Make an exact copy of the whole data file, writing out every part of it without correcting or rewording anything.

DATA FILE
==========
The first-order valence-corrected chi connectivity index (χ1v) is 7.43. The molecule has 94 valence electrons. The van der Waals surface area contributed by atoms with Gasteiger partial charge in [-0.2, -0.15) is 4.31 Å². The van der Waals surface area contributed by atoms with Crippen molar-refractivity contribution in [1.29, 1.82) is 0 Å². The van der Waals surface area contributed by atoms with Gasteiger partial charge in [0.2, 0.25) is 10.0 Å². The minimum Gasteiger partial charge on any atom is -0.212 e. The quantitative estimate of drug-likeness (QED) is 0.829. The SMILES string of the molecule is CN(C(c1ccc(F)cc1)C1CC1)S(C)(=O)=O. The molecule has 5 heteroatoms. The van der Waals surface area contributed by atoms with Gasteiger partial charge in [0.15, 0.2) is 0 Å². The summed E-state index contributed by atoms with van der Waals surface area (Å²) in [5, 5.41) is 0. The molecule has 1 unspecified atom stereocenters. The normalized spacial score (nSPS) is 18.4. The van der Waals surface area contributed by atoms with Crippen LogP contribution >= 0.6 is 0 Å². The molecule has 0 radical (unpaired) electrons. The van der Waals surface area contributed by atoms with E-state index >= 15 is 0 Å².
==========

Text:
The first-order valence-corrected chi connectivity index (χ1v) is 7.43. The molecule has 94 valence electrons. The van der Waals surface area contributed by atoms with Gasteiger partial charge in [-0.2, -0.15) is 4.31 Å². The van der Waals surface area contributed by atoms with Crippen molar-refractivity contribution in [1.29, 1.82) is 0 Å². The van der Waals surface area contributed by atoms with Gasteiger partial charge in [0.2, 0.25) is 10.0 Å². The minimum Gasteiger partial charge on any atom is -0.212 e. The quantitative estimate of drug-likeness (QED) is 0.829. The SMILES string of the molecule is CN(C(c1ccc(F)cc1)C1CC1)S(C)(=O)=O. The molecule has 5 heteroatoms. The van der Waals surface area contributed by atoms with Gasteiger partial charge in [0.15, 0.2) is 0 Å². The summed E-state index contributed by atoms with van der Waals surface area (Å²) in [5, 5.41) is 0. The molecule has 1 unspecified atom stereocenters. The normalized spacial score (nSPS) is 18.4. The van der Waals surface area contributed by atoms with Crippen LogP contribution >= 0.6 is 0 Å². The molecule has 0 radical (unpaired) electrons. The van der Waals surface area contributed by atoms with E-state index >= 15 is 0 Å².